Thursday, July 9, 2009

Transformers: Revenge of the Fallen **1/2

Transformers: Revenge of the Fallen
**1/2 out of ****

Oh, Michael Bay, you crack me up. You make these movies, thinking they're the biggest and most epic things in the world, and they're really just little films that look like they're made by children. The only difference is, your childish films cost hundreds of millions of dollars to make. (And, I'll admit, have Oscar-worthy special effects. Which is hardly a saving grace.)
This sequel to the 2007 smash hit is pretty much the same as the first, just with a slightly different storyline. It starts out with Sam (the still-charming Shia LaBeouf) going off to college away from his hottie girlfriend Mikaela (the still-dull Megan Fox). If that sounds like a slightly interesting story, don't worry. He doesn't stay there long. The film quickly takes him away from college and instead chooses to put him in the middle of big action sequences that are much more interesting than boring ol' classes. The plot involves a robot stalking Sam, naturally in the disguise of a hot girl, and then them all going to Egypt to find some ancient key to stop an invading Decepticon inexplicably named the Fallen. All the important characters return, including the soldiers now fighting alongside the Autobots, Sam's wacky parents, neither of which can get a clue, and in a rare stroke of genius, Agent Simmons, former head of the now-debunked Sector 7. Bringing back John Turturro for the second half of the film is a welcome surprise and brings actual comic relief. A notable new character is Leo, Sam's new roommate, who is a pathetic coward and never opens his mouth without something stupid coming out. (I read the part was originally offered to Jonah Hill. I can easily imagine that.) All the robots are back, including Optimus Prime and Megatron- back from the dead- and even some new Autobot sidekicks. Two such sidekicks are incredibly annoying (and slightly offensive) twins named Wheelie and Skids, constantly fighting Autobots who have way too much screen time and bring nothing whatsoever to the film. They're both voiced by Tom Kenny, who also does Spongebob Squarepants, and you can tell it's him.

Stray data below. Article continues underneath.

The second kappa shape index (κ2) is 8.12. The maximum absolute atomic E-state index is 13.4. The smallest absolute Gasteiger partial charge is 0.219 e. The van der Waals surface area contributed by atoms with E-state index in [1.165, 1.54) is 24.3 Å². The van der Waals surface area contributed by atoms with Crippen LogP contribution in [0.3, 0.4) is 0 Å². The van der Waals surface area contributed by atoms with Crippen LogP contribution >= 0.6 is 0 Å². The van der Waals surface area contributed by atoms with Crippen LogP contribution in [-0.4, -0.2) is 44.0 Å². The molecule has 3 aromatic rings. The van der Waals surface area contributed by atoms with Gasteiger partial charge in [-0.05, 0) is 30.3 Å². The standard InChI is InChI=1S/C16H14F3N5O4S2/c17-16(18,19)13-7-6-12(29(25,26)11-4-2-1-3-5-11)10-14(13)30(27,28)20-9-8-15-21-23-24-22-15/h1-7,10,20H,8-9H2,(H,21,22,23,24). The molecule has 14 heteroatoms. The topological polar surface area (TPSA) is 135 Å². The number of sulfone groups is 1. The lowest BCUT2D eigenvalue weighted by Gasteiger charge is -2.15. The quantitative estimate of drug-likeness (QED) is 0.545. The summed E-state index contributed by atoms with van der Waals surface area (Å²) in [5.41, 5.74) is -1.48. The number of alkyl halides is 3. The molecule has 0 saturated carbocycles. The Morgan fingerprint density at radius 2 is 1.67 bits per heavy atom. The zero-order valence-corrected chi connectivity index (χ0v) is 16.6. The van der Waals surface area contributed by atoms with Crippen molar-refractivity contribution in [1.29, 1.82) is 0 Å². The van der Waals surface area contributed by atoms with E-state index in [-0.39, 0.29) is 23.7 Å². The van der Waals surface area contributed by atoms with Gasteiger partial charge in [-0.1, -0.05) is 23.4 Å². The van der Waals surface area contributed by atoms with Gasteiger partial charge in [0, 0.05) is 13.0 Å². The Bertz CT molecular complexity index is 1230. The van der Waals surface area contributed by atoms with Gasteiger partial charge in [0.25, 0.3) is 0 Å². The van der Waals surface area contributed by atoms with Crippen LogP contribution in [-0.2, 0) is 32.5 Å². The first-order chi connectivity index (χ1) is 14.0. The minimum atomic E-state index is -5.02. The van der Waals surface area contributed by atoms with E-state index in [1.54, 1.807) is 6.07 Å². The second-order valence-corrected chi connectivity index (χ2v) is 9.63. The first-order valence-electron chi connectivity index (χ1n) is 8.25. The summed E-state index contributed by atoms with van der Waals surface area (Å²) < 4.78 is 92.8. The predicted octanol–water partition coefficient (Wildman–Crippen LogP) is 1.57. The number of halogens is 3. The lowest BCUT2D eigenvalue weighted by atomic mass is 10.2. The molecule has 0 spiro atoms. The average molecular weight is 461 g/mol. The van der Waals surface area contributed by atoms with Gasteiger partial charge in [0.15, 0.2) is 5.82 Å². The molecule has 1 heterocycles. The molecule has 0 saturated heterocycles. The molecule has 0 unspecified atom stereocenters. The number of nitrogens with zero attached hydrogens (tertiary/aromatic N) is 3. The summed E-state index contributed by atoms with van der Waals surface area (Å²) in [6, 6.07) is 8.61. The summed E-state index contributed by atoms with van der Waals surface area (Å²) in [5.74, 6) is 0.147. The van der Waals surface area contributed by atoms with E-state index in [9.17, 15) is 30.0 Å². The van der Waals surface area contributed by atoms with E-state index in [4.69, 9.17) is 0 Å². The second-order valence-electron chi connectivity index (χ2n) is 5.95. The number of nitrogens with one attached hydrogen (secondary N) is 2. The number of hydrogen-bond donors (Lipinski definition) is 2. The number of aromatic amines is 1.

The film's main flaw is that it often drifts off into silliness, ignoring the story, the characters, and the running time in favor of sex jokes, drug jokes, and even robot testicle jokes. It's all incredibly childish and unnecessary, especially for an action movie that tries to be as big a deal as this one does. Also, the film goes on way too long, and could've done with a trim. Despite it dragging on way past the point where the audience has lost interest, it ends very suddenly, without wrapping anything up, leaving the audience slightly confused (assuming, of course, they were paying attention, which most people probably were not). LeBeouf's real-life hand injury is poorly written into the film and then just ignored, leaving the audience to wonder where they got the time to put such a big, bulky cast on his wrist.
Rainn Wilson has an amusing cameo as Sam's astronomy professor. (The late Bernie Mac had a similar such cameo in the first film.) Sam has a mental breakdown in his class, the result of touching a shard of the All Spark. Scenes like this remind us of how good an actor LaBeouf really is, and that he belongs in much better movies than these.
Most people see the film just for the giant robot fight scenes, in which the film has plenty of and delivers with pizzazz and headache-inducing camera pans. The film is watchable because of these lengthy fight scenes, which are really the whole point of making a movie like this. The potty jokes are put in between the fight scenes because the filmmakers can't think of anything else to entertain us with. Of course, there is the sweeping musical score and the awesome rock soundtrack, including an original song by Linkin Park. The band also contributed to the score; as an avid fan, I was thrilled.
Revenge of the Fallen is the perfect example of what a summer film has become: a giant mess of a movie with huge action scenes, eye-popping special effects, very little heart, and stupid dialogue with lines like "Let's roll." It also made an obscene amount of money, proving that audiences just don't care. These kinds of movies are said to be critic-proof, which means that whoever reads this review will either see the movie anyway or continue to love it despite my harsh words. Which, frankly, is the way it should be.
I would recommend this film to anyone who liked the first film, and people who like big, dumb action movies.

You can watch the trailer here:

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